. "4 Opportunities and Challenges in the Clinical Research Enterprise." The Role of Purchasers and Payers in the Clinical Research Enterprise: Workshop Summary. Washington, DC: The National Academies Press, 2002.
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already exist. The cowboys and cows go to Abilene because they have an incentive to do so. We need to create a similar pull in clinical research today.
Next we are going to hear from Lou Sherwood from Merck and Co. about disease management and the importance of outcomes research. Myrl Weinberg will also discuss the idea of integrated patient-centered care. There is a changing relationship between patients and their healthcare providers that necessitates a more integral role for patients at every step of the decision making process. This is just one of many things that must be considered when rethinking the process by which health care decisions are made and implemented so as to improve the health of the country.
OUTCOMES RESEARCH AND DISEASE MANAGEMENT
Lou Sherwood, M.D.
Senior Vice President for Medical and Scientific Affairs
Merck and Company
The second frontier is getting physicians to practice evidence-based medicine (setting care objectives, collecting data, and being accountable for the results). We need a great deal of additional research to figure out how to do all of this optimally. The thousands of Continuing Medical Education lectures delivered every year in academic institutions and by the pharmaceutical industry do not accomplish the goal of reaching the second frontier. That goal involves starting with outcomes research and moving to disease management. Outcomes research examines the consequences of medical treatment that are noticeable to patients and their families. It includes typical dichotomous variables, such as whether people live or die, and the so-called humanistic outcomes such as quality of life, functional status, and patient satisfaction—things that are vitally important to patients and their families. The third variable is the associated costs.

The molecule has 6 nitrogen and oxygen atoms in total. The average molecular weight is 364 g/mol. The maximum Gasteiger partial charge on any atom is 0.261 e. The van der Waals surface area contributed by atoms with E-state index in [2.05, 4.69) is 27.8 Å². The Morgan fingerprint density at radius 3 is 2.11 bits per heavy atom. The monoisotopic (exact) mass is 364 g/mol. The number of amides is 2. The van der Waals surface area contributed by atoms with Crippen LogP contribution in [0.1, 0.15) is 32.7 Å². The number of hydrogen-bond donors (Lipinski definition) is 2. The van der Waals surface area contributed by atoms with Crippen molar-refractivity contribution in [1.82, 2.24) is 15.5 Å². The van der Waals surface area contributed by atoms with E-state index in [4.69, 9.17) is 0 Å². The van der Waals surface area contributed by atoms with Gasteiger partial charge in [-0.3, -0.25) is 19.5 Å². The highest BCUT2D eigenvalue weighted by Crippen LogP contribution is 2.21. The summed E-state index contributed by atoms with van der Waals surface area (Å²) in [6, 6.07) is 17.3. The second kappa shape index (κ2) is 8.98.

The thousands of Continuing Medical Education lectures delivered every year in academic institutions and by the pharmaceutical industry do not accomplish the goal of reaching the second frontier.
Why do we want to measure outcomes? It is important to do so because people are beginning to look critically and measure what various products and their organizations do in relation to health care. In light of the consolidation of health care and the changes being made, it is critically important that these measures be examined. We must have a structure, look at process, measure outcomes, and try to continually improve what we do.
What is meant by structure, process, and outcome? If patients’ risk factors are not being addressed in a secondary prevention mode (the things that we